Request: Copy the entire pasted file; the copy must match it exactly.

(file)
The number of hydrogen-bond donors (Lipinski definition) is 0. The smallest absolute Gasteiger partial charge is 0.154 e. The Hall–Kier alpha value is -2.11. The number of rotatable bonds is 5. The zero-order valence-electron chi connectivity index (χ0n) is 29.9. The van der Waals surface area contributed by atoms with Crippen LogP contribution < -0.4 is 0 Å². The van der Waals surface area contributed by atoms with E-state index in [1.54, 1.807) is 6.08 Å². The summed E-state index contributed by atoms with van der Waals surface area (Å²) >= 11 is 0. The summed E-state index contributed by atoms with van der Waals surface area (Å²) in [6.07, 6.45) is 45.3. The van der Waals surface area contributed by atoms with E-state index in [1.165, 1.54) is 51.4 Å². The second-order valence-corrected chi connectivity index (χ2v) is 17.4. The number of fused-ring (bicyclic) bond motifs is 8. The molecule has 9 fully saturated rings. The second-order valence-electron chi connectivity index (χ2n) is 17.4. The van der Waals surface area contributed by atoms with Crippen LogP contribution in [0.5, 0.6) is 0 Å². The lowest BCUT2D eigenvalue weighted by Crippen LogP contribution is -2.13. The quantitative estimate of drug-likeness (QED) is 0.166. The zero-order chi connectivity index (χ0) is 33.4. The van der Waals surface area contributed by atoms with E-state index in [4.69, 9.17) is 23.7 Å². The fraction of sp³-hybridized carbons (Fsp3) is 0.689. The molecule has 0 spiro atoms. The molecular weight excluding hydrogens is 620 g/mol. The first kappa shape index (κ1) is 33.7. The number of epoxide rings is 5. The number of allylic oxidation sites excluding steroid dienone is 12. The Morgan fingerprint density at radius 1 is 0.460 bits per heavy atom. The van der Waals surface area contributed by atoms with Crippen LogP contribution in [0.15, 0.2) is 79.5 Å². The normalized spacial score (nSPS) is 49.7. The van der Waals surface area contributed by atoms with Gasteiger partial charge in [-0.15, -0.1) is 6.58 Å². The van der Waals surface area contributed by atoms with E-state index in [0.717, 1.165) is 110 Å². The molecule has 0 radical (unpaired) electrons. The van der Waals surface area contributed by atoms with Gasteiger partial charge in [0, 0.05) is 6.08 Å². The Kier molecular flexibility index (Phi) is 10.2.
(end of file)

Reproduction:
The number of hydrogen-bond donors (Lipinski definition) is 0. The smallest absolute Gasteiger partial charge is 0.154 e. The Hall–Kier alpha value is -2.11. The number of rotatable bonds is 5. The zero-order valence-electron chi connectivity index (χ0n) is 29.9. The van der Waals surface area contributed by atoms with Crippen LogP contribution < -0.4 is 0 Å². The van der Waals surface area contributed by atoms with E-state index in [1.54, 1.807) is 6.08 Å². The summed E-state index contributed by atoms with van der Waals surface area (Å²) >= 11 is 0. The summed E-state index contributed by atoms with van der Waals surface area (Å²) in [6.07, 6.45) is 45.3. The van der Waals surface area contributed by atoms with E-state index in [1.165, 1.54) is 51.4 Å². The second-order valence-corrected chi connectivity index (χ2v) is 17.4. The number of fused-ring (bicyclic) bond motifs is 8. The molecule has 9 fully saturated rings. The second-order valence-electron chi connectivity index (χ2n) is 17.4. The van der Waals surface area contributed by atoms with Crippen LogP contribution in [0.5, 0.6) is 0 Å². The lowest BCUT2D eigenvalue weighted by Crippen LogP contribution is -2.13. The quantitative estimate of drug-likeness (QED) is 0.166. The zero-order chi connectivity index (χ0) is 33.4. The van der Waals surface area contributed by atoms with E-state index in [4.69, 9.17) is 23.7 Å². The fraction of sp³-hybridized carbons (Fsp3) is 0.689. The molecule has 0 spiro atoms. The molecular weight excluding hydrogens is 620 g/mol. The first kappa shape index (κ1) is 33.7. The number of epoxide rings is 5. The number of allylic oxidation sites excluding steroid dienone is 12. The Morgan fingerprint density at radius 1 is 0.460 bits per heavy atom. The van der Waals surface area contributed by atoms with Crippen LogP contribution in [0.15, 0.2) is 79.5 Å². The normalized spacial score (nSPS) is 49.7. The van der Waals surface area contributed by atoms with Gasteiger partial charge in [-0.15, -0.1) is 6.58 Å². The van der Waals surface area contributed by atoms with E-state index in [0.717, 1.165) is 110 Å². The molecule has 0 radical (unpaired) electrons. The van der Waals surface area contributed by atoms with Gasteiger partial charge in [0, 0.05) is 6.08 Å². The Kier molecular flexibility index (Phi) is 10.2.